Lily sat on the bed next to Harry and looked into his eyes for a long moment, her own worried and more than a little sad as she gazed at her son. Placing one hand over his on the bed, she said, "I'm sorry. I can't believe what I said to you." As Harry began to interrupt, she shook her head. "No, Harry. Let me speak. I know you're going through a lot right now and I never should've told you what I was thinking. To be honest, I didn't realize you'd be awake. I wasn't at all prepared. I had barely gotten myself together before I came in, let alone thought about how this is affecting you. I just didn't know how to…I still don't know how to approach you. You can't begin to understand how difficult all of this is for me."

She shrugged and Harry noticed the sudden glisten in her eyes. "If you can believe it, Hermione yelled at me in the hall a few minutes ago." She put a hand on his shoulder. "I don't blame her. I wasn't thinking. If I'd known you would believe I don't love you—"

"So, you didn't mean what you said?" Harry asked. He'd restrained from interrupting as long as he could, but as his mother stumbled over and around her explanation, he couldn't help asking her to finally quell the doubts that had plagued him since they'd spoken earlier. Unfortunately, the way her eyes dropped from his did nothing to reassure him.

"I don't want you to take this the wrong way," Lily said gently. "I do love you. But I have to get to know you as you are now, not as…" She glanced at the curtain. "I need time to adjust. This is all still new for me. I have to learn to love all new things about you and let go of the past," she said, lowering her eyes.

It wasn't just his own past in this life that she had to let go of, but Harry couldn't bring himself to say as much. He wanted too badly to feel some acceptance from the woman before him, he didn't dare to so much as raise his voice again.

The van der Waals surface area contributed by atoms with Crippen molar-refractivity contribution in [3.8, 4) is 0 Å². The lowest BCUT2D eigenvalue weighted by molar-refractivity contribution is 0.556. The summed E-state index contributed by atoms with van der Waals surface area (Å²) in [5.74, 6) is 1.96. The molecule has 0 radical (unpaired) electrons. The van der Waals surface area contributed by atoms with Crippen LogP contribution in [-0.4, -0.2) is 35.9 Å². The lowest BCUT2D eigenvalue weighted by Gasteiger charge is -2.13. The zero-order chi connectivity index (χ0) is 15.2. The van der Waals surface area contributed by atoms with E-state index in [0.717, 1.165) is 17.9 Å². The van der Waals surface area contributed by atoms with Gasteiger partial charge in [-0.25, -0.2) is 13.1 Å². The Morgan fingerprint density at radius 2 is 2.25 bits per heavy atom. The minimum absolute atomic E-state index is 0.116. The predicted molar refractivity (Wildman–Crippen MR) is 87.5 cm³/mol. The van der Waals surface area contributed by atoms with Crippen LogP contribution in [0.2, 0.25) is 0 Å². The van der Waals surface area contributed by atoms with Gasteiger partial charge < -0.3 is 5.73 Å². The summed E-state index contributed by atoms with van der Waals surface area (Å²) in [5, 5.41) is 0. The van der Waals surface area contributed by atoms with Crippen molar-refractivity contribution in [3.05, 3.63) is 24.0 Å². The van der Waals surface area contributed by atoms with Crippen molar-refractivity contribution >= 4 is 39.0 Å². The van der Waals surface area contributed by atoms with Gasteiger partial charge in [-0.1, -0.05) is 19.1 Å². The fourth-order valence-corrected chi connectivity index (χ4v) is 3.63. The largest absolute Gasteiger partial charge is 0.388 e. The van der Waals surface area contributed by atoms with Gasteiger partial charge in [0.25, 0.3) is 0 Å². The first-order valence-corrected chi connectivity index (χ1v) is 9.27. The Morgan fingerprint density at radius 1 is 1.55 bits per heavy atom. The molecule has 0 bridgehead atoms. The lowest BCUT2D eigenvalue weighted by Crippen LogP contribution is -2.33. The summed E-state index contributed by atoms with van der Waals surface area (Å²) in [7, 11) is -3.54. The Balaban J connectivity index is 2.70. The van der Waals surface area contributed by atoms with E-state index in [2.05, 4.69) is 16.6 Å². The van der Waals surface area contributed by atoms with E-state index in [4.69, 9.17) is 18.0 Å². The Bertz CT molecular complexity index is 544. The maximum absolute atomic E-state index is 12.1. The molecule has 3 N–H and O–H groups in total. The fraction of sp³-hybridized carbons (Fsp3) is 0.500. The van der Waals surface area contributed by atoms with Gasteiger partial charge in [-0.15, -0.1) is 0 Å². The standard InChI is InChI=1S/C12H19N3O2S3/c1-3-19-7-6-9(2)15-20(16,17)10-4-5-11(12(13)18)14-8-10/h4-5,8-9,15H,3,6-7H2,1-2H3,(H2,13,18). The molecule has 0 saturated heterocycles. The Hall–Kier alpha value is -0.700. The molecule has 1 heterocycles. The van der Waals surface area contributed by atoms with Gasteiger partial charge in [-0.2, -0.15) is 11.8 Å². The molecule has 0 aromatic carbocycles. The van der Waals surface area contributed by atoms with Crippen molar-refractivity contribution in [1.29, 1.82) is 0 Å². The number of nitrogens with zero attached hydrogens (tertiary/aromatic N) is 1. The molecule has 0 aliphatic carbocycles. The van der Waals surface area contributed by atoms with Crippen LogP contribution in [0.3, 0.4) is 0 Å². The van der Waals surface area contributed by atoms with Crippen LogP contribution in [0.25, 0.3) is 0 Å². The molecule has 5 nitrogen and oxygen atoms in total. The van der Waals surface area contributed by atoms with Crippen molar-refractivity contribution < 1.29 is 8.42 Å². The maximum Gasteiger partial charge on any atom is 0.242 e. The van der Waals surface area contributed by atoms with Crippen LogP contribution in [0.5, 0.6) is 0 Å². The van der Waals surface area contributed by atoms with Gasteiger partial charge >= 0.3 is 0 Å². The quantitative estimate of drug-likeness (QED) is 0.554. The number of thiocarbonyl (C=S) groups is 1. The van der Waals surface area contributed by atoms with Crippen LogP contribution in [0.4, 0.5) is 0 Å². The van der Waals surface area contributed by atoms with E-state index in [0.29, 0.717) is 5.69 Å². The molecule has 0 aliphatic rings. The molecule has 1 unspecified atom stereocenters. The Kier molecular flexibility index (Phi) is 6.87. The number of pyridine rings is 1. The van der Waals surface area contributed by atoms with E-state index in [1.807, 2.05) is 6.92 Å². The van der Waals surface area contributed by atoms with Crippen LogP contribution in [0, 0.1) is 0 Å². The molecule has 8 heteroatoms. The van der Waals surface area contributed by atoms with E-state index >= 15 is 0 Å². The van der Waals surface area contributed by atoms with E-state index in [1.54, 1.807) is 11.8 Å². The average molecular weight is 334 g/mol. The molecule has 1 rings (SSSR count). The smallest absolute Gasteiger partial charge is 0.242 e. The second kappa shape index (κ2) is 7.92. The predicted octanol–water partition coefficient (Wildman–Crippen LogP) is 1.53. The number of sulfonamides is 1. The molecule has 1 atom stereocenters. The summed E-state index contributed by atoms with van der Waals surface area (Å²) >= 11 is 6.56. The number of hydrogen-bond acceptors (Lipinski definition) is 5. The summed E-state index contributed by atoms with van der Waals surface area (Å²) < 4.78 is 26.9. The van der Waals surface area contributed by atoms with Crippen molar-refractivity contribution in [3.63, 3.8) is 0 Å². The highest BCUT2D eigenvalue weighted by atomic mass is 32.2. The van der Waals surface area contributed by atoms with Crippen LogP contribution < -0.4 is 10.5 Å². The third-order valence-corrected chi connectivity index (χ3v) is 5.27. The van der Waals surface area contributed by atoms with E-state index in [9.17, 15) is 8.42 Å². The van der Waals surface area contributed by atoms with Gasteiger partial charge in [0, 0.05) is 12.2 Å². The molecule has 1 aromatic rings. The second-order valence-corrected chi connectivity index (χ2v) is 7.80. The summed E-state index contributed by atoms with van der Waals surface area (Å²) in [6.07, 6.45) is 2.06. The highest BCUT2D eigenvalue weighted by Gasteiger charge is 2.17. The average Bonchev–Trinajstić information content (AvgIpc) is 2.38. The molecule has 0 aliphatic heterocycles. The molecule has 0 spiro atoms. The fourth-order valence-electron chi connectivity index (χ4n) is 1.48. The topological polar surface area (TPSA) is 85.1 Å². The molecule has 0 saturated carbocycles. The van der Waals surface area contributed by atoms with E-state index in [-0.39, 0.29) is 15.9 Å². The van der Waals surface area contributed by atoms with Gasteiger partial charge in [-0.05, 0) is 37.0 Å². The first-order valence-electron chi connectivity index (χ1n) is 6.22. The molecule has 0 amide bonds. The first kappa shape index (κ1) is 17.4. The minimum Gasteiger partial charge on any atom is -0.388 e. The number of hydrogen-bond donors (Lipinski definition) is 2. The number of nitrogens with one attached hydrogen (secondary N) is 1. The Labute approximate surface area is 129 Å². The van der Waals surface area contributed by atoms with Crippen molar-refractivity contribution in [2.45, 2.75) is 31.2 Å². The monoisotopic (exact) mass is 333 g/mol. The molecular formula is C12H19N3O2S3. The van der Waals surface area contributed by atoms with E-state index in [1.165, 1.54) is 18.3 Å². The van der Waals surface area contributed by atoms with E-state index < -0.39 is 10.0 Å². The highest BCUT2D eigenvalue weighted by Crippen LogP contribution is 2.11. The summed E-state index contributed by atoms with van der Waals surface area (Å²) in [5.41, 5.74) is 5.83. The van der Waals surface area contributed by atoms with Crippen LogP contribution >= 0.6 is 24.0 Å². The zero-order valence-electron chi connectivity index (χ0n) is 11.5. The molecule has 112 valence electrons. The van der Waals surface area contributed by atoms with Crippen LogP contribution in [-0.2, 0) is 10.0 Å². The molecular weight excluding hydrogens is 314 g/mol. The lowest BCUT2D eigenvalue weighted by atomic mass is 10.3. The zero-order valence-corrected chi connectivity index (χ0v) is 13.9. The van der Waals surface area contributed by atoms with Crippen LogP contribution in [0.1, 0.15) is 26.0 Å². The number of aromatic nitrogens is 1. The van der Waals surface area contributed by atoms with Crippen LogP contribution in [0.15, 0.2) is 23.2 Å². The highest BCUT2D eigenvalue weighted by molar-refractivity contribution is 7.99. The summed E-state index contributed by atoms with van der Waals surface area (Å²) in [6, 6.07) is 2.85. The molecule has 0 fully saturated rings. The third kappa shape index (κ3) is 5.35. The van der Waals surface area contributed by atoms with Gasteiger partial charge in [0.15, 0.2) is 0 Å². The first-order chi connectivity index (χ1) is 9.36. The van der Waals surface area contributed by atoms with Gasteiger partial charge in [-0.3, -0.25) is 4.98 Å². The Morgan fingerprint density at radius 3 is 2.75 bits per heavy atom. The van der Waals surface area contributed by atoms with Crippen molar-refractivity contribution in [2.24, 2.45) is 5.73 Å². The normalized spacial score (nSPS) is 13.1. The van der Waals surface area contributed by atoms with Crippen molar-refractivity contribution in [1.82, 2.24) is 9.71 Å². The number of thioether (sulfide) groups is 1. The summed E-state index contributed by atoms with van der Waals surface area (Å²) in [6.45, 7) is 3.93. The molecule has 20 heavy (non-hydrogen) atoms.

"To tell the truth," she began, "I feel like I've lost almost everything in the past few days." Lily turned to Harry. "Your father was once the most important person in my life and the way the died was so…inhumane," she whispered. "I don't know if you know the details, but—"

"You don't have to talk about it," Harry said.

"No," Lily said. "I need to tell you this. It's hard for me to believe someone I loved could be so deliberately cruel and I couldn't see what kind of person he was." Tears spilled out of the bright green eyes and Lily paused, gulping in air. "For so long, I made myself believe if I just put everything I had into my marriage, you would eventually see what a good person he was, how much he really loved all of us, and we could be a family." She swallowed hard.

"What I said earlier wasn't a slight against you, in spite of how it may have sounded. You've only been here a short time and none of what happened—none of the choices he made—are your fault. I'm just angry and disappointed with myself because I let Severus get to me. Whatever your behavior the past few years, or even the past two weeks, I should've known better than to listen to someone who told me I couldn't trust my own son. I'll never forgive myself for doubting you."

Harry nodded. "Have you said that?" he asked, nodding his head in the direction of the curtain. "Have you talked?"

Lily smiled. "Remarkably understanding, in spite of the confusion of the situation."

"Does he know? I mean, do I? That there are two of us?"

"No," Lily said. "Hermione thought it would be best not to tell…not to get into exactly how everything happened Saturday and I agree with her. Besides, you are still healing. The stress of hearing the details of the past couple of weeks might be too much. This is complex enough for those of us that are equipped to handle it."

"What's going to happen to me?" Harry asked. "I know we can't really live here at the same time."

"Minister Dumbledore has told me he will take care of it when the time is right," Lily responded. "He's going to give me a chance to say goodbye and then store all of your memories and…take care of it." She pointed at him. "You can stay exactly as you are."

"Take care of it how?" Harry asked. Suddenly, it occurred to him that his other self was going to be executed in some fashion.